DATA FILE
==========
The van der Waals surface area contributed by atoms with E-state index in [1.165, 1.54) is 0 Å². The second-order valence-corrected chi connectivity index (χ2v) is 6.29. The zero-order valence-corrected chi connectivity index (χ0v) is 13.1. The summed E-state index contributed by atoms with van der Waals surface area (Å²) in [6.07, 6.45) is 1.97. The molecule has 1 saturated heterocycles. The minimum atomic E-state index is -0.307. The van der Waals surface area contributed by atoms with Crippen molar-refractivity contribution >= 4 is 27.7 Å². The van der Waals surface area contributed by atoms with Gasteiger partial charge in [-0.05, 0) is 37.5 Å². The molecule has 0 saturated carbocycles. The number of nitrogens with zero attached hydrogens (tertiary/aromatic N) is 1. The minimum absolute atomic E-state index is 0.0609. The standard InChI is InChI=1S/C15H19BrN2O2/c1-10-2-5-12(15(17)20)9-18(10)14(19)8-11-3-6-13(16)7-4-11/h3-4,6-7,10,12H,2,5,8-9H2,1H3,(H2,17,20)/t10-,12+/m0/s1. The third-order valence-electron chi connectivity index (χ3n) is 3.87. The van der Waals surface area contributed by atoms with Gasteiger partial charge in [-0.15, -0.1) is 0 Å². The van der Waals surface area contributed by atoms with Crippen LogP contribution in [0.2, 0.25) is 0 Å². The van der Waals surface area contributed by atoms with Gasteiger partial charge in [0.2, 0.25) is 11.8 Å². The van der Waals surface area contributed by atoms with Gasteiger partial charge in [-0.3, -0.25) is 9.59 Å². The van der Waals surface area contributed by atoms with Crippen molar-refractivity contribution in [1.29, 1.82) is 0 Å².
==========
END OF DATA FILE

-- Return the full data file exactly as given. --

The van der Waals surface area contributed by atoms with E-state index in [1.165, 1.54) is 0 Å². The second-order valence-corrected chi connectivity index (χ2v) is 6.29. The zero-order valence-corrected chi connectivity index (χ0v) is 13.1. The summed E-state index contributed by atoms with van der Waals surface area (Å²) in [6.07, 6.45) is 1.97. The molecule has 1 saturated heterocycles. The minimum atomic E-state index is -0.307. The van der Waals surface area contributed by atoms with Crippen molar-refractivity contribution >= 4 is 27.7 Å². The van der Waals surface area contributed by atoms with Gasteiger partial charge in [-0.05, 0) is 37.5 Å². The molecule has 0 saturated carbocycles. The number of nitrogens with zero attached hydrogens (tertiary/aromatic N) is 1. The minimum absolute atomic E-state index is 0.0609. The standard InChI is InChI=1S/C15H19BrN2O2/c1-10-2-5-12(15(17)20)9-18(10)14(19)8-11-3-6-13(16)7-4-11/h3-4,6-7,10,12H,2,5,8-9H2,1H3,(H2,17,20)/t10-,12+/m0/s1. The third-order valence-electron chi connectivity index (χ3n) is 3.87. The van der Waals surface area contributed by atoms with Gasteiger partial charge in [-0.15, -0.1) is 0 Å². The van der Waals surface area contributed by atoms with Crippen LogP contribution in [0.2, 0.25) is 0 Å². The van der Waals surface area contributed by atoms with Gasteiger partial charge in [0.2, 0.25) is 11.8 Å². The van der Waals surface area contributed by atoms with Gasteiger partial charge in [-0.3, -0.25) is 9.59 Å². The van der Waals surface area contributed by atoms with Crippen molar-refractivity contribution in [1.29, 1.82) is 0 Å².